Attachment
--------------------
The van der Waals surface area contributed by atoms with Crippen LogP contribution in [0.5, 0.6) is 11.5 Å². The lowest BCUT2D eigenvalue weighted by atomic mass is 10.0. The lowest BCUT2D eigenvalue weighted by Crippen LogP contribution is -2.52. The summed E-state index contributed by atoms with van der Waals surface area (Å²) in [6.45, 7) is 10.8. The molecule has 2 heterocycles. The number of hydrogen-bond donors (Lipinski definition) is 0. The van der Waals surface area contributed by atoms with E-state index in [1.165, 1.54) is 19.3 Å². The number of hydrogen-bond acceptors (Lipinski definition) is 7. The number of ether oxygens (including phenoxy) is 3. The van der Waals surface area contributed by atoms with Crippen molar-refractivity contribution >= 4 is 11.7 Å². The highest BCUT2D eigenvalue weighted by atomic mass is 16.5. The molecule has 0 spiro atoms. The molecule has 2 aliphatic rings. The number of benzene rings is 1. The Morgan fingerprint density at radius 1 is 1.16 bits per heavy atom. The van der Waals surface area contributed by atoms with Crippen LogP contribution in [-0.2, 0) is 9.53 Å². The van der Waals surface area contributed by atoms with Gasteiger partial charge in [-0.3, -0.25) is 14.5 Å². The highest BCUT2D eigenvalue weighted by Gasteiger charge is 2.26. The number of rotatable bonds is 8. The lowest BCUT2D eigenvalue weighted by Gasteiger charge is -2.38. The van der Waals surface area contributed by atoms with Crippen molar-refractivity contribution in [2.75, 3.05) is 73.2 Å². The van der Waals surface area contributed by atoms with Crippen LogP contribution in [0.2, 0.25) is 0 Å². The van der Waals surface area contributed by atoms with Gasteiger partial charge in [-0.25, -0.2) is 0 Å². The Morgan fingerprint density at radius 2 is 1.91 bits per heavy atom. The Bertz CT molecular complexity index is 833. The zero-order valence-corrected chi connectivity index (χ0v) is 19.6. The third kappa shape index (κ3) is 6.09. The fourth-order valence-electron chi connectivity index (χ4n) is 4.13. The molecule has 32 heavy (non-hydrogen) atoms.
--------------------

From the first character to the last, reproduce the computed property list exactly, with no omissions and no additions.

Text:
The van der Waals surface area contributed by atoms with Crippen LogP contribution in [0.5, 0.6) is 11.5 Å². The lowest BCUT2D eigenvalue weighted by atomic mass is 10.0. The lowest BCUT2D eigenvalue weighted by Crippen LogP contribution is -2.52. The summed E-state index contributed by atoms with van der Waals surface area (Å²) in [6.45, 7) is 10.8. The molecule has 2 heterocycles. The number of hydrogen-bond donors (Lipinski definition) is 0. The van der Waals surface area contributed by atoms with E-state index in [1.165, 1.54) is 19.3 Å². The number of hydrogen-bond acceptors (Lipinski definition) is 7. The number of ether oxygens (including phenoxy) is 3. The van der Waals surface area contributed by atoms with Crippen molar-refractivity contribution >= 4 is 11.7 Å². The highest BCUT2D eigenvalue weighted by atomic mass is 16.5. The molecule has 0 spiro atoms. The molecule has 2 aliphatic rings. The number of benzene rings is 1. The Morgan fingerprint density at radius 1 is 1.16 bits per heavy atom. The van der Waals surface area contributed by atoms with Crippen LogP contribution in [-0.2, 0) is 9.53 Å². The van der Waals surface area contributed by atoms with Gasteiger partial charge in [-0.3, -0.25) is 14.5 Å². The highest BCUT2D eigenvalue weighted by Gasteiger charge is 2.26. The number of rotatable bonds is 8. The lowest BCUT2D eigenvalue weighted by Gasteiger charge is -2.38. The van der Waals surface area contributed by atoms with Crippen molar-refractivity contribution in [2.75, 3.05) is 73.2 Å². The van der Waals surface area contributed by atoms with Crippen LogP contribution in [0.2, 0.25) is 0 Å². The van der Waals surface area contributed by atoms with Gasteiger partial charge in [-0.25, -0.2) is 0 Å². The Morgan fingerprint density at radius 2 is 1.91 bits per heavy atom. The Bertz CT molecular complexity index is 833. The zero-order valence-corrected chi connectivity index (χ0v) is 19.6. The third kappa shape index (κ3) is 6.09. The fourth-order valence-electron chi connectivity index (χ4n) is 4.13. The molecule has 32 heavy (non-hydrogen) atoms.